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  1. #1
    Join Date
    Jul 2006
    Looking at all the love there that's sleeping

    Vehicular Negligent Homicide: Illegal in Maryland Starting October 1

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    Re-printed directly from WashCycle....

    Vehicular Negligent Homicide: Illegal in Maryland Starting October 1

    Yesterday both houses of the Maryland General Assembly approved the amended House Bill 363, which creates a new crime of negligent homicide by vehicle or vessel. Passage of this bill culminates a 7-year effort led by Delegate Luiz Simmons (D-Rockville) and the families of victims killed by negligent drivers.

    Under the existing law, drivers who kill have only been convicted of vehicular manslaughter if they were drunk, drag-racing, or clearly knew that their driving might kill someone. Under the new law. drivers who should know that their driving could kill can be prosecuted for negligent homicide, with a maximum term of three years. The Governor has indicated that he will sign the bill.

    We can attribute the success this year primarily to the perseverence of Delegate Simmons and several people who dedicated themselves to ensuring that something good came out of the trajedy that befell them. I won't try to name them all, but Adiva Sotzsky deserves credit for engaging the bicycle community. She and Ed Kohls simply would not give up. Keniss Henry's involvement added an extra degree of urgency to the matter within Prince Georges County after the death of her daughter Natasha Pettigrew, which is still under investigation. We also credit Senator Brian Frosh (D-Bethesda) for sharing his skepticism in a transparent fashion, which enabled proponents to address his concerns before the hearing in his committee. Realistically, there would not have been time to address them after the hearing. Bike Maryland and AAA supported the effort for several years before WABA became involved.

    But with all of their great work, this bill still would not have passed this year had the Washington area cyclists not stepped forward. As always, you sent emails. But this time you also called your Senators—more than once in many cases. You asked your friends to call the key Senators—and they did. You handed flyers to people in public places and spoke with them about the importance of contacting their Senators. And they did. And the Senators got the message. They allocated enough in their hectic schedules to learn enough so they could be confident in supporting this bill that arrived so late in the session. That is no small accomplishment because a responsible legislator does not create a new type of homicide lightly.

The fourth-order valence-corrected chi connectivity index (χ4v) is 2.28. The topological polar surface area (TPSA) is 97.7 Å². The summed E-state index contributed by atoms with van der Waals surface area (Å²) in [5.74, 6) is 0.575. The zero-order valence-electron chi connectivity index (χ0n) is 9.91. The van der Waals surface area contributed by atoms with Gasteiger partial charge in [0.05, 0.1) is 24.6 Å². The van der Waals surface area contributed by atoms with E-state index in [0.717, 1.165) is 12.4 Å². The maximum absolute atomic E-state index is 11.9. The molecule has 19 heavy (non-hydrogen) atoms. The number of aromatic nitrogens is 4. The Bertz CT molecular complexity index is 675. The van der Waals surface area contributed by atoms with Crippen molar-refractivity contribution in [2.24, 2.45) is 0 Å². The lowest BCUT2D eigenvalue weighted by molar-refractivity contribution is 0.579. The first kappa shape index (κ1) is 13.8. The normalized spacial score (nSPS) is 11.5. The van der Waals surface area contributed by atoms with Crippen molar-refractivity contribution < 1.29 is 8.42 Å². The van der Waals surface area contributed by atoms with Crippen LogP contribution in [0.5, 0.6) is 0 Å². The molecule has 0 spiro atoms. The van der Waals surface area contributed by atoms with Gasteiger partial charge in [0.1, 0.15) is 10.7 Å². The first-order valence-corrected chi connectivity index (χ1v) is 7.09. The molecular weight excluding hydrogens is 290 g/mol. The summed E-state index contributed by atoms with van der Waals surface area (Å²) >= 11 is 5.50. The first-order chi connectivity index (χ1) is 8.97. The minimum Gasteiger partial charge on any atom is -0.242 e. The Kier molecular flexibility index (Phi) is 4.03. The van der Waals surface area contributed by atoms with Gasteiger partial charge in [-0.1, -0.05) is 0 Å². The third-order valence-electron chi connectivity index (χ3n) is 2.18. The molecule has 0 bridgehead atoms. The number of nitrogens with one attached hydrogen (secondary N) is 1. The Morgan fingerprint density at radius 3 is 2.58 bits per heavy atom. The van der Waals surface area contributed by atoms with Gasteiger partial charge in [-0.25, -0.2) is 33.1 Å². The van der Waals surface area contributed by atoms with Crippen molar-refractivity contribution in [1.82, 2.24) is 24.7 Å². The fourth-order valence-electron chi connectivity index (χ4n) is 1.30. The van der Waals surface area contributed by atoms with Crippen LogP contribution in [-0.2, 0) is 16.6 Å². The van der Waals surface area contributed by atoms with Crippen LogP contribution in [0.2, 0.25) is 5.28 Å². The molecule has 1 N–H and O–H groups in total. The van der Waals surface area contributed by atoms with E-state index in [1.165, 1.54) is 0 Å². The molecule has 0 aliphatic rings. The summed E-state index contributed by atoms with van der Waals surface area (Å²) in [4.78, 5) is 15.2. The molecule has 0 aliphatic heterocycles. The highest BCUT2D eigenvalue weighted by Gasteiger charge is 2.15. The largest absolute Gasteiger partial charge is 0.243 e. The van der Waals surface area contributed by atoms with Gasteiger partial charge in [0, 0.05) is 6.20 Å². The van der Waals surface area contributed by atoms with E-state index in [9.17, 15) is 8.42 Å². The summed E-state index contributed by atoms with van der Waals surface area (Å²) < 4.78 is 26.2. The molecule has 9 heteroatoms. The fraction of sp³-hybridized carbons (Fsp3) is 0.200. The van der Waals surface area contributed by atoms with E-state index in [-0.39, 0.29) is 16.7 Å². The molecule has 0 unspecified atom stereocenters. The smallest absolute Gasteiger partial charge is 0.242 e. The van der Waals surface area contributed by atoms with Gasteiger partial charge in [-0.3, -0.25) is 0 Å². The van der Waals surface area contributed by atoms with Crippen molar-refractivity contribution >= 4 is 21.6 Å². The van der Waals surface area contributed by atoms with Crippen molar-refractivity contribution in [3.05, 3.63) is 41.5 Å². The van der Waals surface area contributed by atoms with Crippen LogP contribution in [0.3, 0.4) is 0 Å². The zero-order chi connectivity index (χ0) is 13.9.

We have no illusions that making negligent homicide a crime will make our roads safe. Many forms of bad driving remain legal, many forms of illegal driving go unenforced, and many drivers are undeterred by enforcement. The subtext that enforcement is worse than the crime will continue in some places. But Maryland has removed the most offensive blemish of all from its transportation legal system—the idea that killing a human being has no legal consequence. Now it will.

    (Jim Titus is a member of WABA's Board of Directors from Prince Georges County, Bike Maryland's legislative task force, and the Maryland Bicycle and Pedestrian Advisory Committee (MBPAC) The opinions stated herein do not necessarily reflect the offials [sic] views of WABA, Bike Maryland, or MBPAC.)
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  2. #2
    Join Date
    Apr 2006
    where the wind comes sweeping down the plain
    That's great news! As it currently stands, in the great state of OK, you can murder a cyclist or pedestrian (even when negligent) and you will not be charged with a crime- or if charged it is a charge that only warrants a small fine.

    Glad to know that other states are cracking down on negligent drivers!! That's plus 1 for all of us!!!
    Check out my running blog: www.turtlepacing.blogspot.com

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  3. #3
    Join Date
    Jun 2010
    So long as the wheels are still turning, life is good.


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  4. #4
    Join Date
    Jul 2006
    MD suburb of Washington, DC
    Thanks for posting this, 7. For the first time ever, I called my state senator (who happens to be on the committee) and told them to pass this. I'm glad he listened!
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  5. #5
    Join Date
    Aug 2006
    Melbourne Oz
    Thanks 7. Will send off the link to our one Senator who expressed outrage last week over the final chapter of a long-running case where a lawyer hit and killed a cyclist, didn't stop, drove past the crash scene with his brother and handed himself in hours later when he had his lawyer with him. No breath testing was done and he was fined, but acquitted of conspiracy. The lawyer's board found it wasn't 'professional misconduct'. Congrats to the people doing it better.



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